NATO is in this way part of a new transatlantic contract in which Europeans minimise the very considerable risk their forces face in the field and, in return, they legitimise American-led structural interventions. To be effective, though, this contract requires two basic tenets. First, a new Franco-American strategic consensus within the alliance, the absence of which is at present blocking much practical work. Second, that even the smallest members of the alliance must accept that while membership affords them the security of the strongest, they also have to bear their share of global responsibilities.
Much is made of the so-called capabilities gap between the US and its European allies. There is a gap and it is a potentially dangerous one. At the same time, too much is also made of itthe case can be overstated. If the political will is there, within reason and given practical constraint, militaries can be made to work together. That indeed, is the whole essential point of NATO. Given the need for American action to be legitimised by other democracies, US-led coercion also needs to be reinforced by allies on the ground. NATO is unique in this regard, representing as it does a body of standards, structures, knowledge and protocols for complex multinational military coalitions that is unrivalled in history. For all America’s complaints about under-performing European militaries, the US will thus never throw away such a priceless asset just at the moment when Washington’s grand strategy seeks to organise other like-minded states beyond Europe behind its leadership. That is the essence of NATO’s new Global PartnershipThere can be no Global Partnership without an effective transatlantic security relationship.
Through its Response Force, NATOthe NATO Response Force, the alliance also affords the US every opportunity to modernise military interoperability within the alliance. It is true that NATO transformation has too often found itself caught up in the ongoing battle within the Pentagon about the nature of the forces needed both now and in the future, but. tThankfully, that debate has evolvedis evolving and NATO is now moving towards a much smarter concept of transformation. And Consequently, as the 2006 US National Security Strategy attests, NATO is stillremains a vital part of the US military strategy.
For Americans, the most pressing case for continued American involvement in the alliance is indeed strategic. The transatlantic security relationship has never been very good at small picture security of the type witnessed in Europe in the 1990s, however tragic the loss of life in the Balkans. The issues the big power world faces are of a different order – the rise of immature great powers, the spread of weapons of mass destruction, the competition for diminishing fossil fuels when thedriven by the just desire of the newly-rich want for more growth and even greater prosperity, and perhaps above all else what one might term the democratisation of destruction as and the democratisation of destruction as ever smaller groups gain access to ever greater destructive power. The alliance thus offers the West a politico-military mechanism for the organisation and application of legitimate coercion and strategic stabilisation, which must inevitably be remain the foundation of its diplomacy. Moreover, without a capacity to protect, it is difficult to see how Europeans will project. Consequently, the need for effective homeland security is pressing and can only be organised at the European level. As the August 2006 attempt to destroy transatlantic airliners attests this is an urgent problem requiring transnational solutions. Consequently, European homeland security must necessarily lead to a direct security relationship between the EU and the US, and indeed so many of And it will of course continue to embody a direct security relationship between the EU and the US, because so many of the issues that Europe must confront require the transnational aggregation not just of European power, but that of the West.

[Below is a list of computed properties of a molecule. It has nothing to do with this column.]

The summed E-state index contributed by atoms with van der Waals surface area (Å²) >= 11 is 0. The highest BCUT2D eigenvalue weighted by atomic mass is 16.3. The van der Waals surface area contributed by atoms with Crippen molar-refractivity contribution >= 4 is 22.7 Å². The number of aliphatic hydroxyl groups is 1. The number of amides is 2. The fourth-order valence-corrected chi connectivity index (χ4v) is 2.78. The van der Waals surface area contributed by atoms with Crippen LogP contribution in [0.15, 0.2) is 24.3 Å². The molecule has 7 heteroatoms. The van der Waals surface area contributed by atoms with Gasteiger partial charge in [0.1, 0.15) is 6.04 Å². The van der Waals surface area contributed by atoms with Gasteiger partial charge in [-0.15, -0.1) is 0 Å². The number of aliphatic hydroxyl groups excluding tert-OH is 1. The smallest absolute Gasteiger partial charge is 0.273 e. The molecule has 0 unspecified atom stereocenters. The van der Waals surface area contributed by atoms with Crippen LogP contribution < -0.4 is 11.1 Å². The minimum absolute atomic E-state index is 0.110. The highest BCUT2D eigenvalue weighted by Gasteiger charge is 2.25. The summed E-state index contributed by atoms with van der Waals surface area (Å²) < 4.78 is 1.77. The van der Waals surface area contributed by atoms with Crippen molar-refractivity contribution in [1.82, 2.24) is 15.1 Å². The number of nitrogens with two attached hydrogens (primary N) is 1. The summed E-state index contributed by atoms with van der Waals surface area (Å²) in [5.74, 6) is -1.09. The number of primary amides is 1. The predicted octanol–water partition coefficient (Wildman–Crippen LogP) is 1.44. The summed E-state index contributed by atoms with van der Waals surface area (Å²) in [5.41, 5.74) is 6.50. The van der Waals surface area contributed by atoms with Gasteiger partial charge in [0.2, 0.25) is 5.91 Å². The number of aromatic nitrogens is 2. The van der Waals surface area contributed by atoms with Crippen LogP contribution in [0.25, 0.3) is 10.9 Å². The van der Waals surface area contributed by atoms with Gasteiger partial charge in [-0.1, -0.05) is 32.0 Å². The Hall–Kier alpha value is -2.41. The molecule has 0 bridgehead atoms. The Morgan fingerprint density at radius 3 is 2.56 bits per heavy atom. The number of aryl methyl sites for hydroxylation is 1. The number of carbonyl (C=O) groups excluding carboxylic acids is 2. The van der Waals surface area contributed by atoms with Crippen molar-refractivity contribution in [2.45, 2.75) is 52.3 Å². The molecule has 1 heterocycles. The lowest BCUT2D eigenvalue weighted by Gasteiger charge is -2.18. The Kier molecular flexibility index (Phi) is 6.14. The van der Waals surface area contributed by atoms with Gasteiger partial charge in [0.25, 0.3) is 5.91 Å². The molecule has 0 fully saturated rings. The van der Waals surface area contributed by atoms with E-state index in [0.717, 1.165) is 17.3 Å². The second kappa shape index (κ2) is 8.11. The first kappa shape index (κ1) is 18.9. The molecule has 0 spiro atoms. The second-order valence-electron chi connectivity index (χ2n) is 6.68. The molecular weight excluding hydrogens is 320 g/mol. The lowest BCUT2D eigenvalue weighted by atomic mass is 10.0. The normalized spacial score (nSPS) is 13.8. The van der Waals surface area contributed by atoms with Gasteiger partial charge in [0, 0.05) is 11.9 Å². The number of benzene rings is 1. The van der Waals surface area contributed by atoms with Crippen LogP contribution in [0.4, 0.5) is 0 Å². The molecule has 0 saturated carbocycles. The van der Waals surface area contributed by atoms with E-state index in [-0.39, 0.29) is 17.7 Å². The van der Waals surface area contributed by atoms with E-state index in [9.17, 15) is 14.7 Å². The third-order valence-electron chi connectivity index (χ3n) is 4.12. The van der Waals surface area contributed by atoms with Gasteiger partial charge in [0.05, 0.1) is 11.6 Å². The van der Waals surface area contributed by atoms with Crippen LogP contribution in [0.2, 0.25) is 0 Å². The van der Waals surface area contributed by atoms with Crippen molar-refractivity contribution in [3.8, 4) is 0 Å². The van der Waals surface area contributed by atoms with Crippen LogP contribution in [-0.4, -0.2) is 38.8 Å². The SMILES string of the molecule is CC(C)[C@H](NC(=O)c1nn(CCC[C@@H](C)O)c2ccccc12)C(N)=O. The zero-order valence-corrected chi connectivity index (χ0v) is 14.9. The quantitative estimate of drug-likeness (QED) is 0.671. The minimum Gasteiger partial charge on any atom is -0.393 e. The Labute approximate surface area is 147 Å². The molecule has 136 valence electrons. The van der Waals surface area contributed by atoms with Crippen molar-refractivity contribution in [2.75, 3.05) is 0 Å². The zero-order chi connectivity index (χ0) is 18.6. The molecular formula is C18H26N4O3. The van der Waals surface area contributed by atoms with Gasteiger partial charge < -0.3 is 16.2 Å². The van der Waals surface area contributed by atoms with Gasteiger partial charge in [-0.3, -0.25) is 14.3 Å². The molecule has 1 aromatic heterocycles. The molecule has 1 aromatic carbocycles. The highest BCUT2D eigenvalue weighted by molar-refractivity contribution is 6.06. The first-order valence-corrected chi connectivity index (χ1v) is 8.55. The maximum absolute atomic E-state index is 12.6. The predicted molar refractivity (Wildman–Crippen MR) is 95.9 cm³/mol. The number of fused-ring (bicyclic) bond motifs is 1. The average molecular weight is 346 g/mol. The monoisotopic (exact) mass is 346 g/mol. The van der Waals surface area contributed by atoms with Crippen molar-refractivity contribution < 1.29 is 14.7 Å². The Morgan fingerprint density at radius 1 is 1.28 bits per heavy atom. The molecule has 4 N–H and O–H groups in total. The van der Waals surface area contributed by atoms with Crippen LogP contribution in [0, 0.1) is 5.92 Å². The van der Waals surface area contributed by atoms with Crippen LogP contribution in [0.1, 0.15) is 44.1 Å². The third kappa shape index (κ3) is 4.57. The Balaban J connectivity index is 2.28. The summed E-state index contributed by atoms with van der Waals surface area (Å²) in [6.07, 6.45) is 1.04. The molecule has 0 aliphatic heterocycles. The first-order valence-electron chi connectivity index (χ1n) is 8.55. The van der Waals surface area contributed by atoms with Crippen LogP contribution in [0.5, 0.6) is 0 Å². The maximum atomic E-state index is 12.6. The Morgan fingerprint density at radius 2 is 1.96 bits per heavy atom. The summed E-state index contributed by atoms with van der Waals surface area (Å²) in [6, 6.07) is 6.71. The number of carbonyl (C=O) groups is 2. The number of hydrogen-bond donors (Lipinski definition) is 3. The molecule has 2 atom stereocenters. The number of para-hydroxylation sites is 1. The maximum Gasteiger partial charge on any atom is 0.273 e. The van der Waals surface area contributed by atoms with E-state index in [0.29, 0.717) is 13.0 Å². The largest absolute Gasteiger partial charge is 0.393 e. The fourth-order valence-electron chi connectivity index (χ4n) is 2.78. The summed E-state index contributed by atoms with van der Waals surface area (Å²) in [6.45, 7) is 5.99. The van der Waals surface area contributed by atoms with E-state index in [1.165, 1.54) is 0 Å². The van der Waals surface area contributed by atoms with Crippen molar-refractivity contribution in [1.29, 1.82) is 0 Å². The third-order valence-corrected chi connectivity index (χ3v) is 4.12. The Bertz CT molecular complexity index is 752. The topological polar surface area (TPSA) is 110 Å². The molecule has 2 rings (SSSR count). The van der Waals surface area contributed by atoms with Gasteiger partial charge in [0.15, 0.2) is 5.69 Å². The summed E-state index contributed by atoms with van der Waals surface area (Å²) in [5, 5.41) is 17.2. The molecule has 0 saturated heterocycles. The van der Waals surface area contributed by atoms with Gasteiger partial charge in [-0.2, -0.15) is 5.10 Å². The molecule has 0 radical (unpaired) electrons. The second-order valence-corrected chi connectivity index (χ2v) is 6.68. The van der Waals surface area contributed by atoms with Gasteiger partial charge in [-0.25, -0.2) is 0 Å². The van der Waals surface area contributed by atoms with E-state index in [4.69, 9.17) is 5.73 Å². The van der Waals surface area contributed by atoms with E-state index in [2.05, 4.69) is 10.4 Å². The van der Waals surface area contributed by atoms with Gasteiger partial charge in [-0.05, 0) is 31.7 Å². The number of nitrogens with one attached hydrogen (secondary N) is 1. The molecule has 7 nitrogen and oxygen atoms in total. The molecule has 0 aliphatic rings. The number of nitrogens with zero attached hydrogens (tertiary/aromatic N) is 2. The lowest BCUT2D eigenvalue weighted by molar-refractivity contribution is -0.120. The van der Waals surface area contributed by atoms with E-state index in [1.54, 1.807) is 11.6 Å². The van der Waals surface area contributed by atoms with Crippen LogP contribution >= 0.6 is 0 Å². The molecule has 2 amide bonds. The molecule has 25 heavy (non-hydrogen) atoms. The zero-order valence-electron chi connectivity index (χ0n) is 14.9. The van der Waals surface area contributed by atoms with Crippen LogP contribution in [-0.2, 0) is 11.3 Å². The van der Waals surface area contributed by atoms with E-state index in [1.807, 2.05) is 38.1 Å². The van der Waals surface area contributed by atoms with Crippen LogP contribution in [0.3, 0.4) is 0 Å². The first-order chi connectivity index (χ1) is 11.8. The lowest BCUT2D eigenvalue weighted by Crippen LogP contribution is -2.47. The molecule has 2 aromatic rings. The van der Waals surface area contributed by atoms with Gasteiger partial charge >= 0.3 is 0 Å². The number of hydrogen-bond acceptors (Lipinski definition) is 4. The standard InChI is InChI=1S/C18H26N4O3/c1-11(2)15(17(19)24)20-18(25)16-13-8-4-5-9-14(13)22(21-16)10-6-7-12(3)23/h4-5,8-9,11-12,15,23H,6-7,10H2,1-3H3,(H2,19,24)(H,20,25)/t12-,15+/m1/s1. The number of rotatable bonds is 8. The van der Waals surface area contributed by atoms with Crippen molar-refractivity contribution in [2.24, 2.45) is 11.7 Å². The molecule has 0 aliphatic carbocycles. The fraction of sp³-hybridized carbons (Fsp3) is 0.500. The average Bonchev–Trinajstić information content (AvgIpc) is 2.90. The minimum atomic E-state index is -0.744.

NATO is thus part of a new transatlantic “contract” in which Europeans minimise the very considerable risks they face in the world, in return for legitimising American-led structural interventions when Europeans so agree. However, to be effective, this “contract” still requires two basic clauses to be agreed. First, a new Franco-American strategic consensus, the absence of which is at present blocking much practical work. Second, there must be an acceptance by the smaller members of the alliance that whilst membership affords them the security of the strongest, it also imposes the burden of global responsibilities.
That is the broad security picture, not the military-security one, and the two should not be confused. In such a complex worldIn today’s broad and complex security picture, it is right and proper to recognise the leadership roles of both the EU and NATOthat both the EU and NATO should play leadership roles. The flag put on an operation, and the political identity it suggests, will be vital to communicating essential messages about intent and method that will necessarily differ from operation to operation. The Americans are rightly holding out for a pan-European realisation that a strong Europe must be dependent on a strong NATO as part of a strategic transatlantic relationship. Because Because NATO must in the future necessarily go global, the EU itself must develop rapidly to take responsibility for security in and around Europe. A strong ESDP is thus vital to a strong NATO, and vice versa. The The effective combination of civil and military power generated by Europeans for Europeans is part of the political contract by which Europeans can escape from euro-isolationism and take their rightful place as partners, not surrogates, of the United States. But without the guarantee that the Americans bring through NATO to European security and stability, it is very hard to see Europeans going that extra mile on security in the wider, unknown world we are entering… and without European support it is very hard to see how America can fulfil its self-imposed mission of making the world a safer place through the universal introduction of democratic values and practices.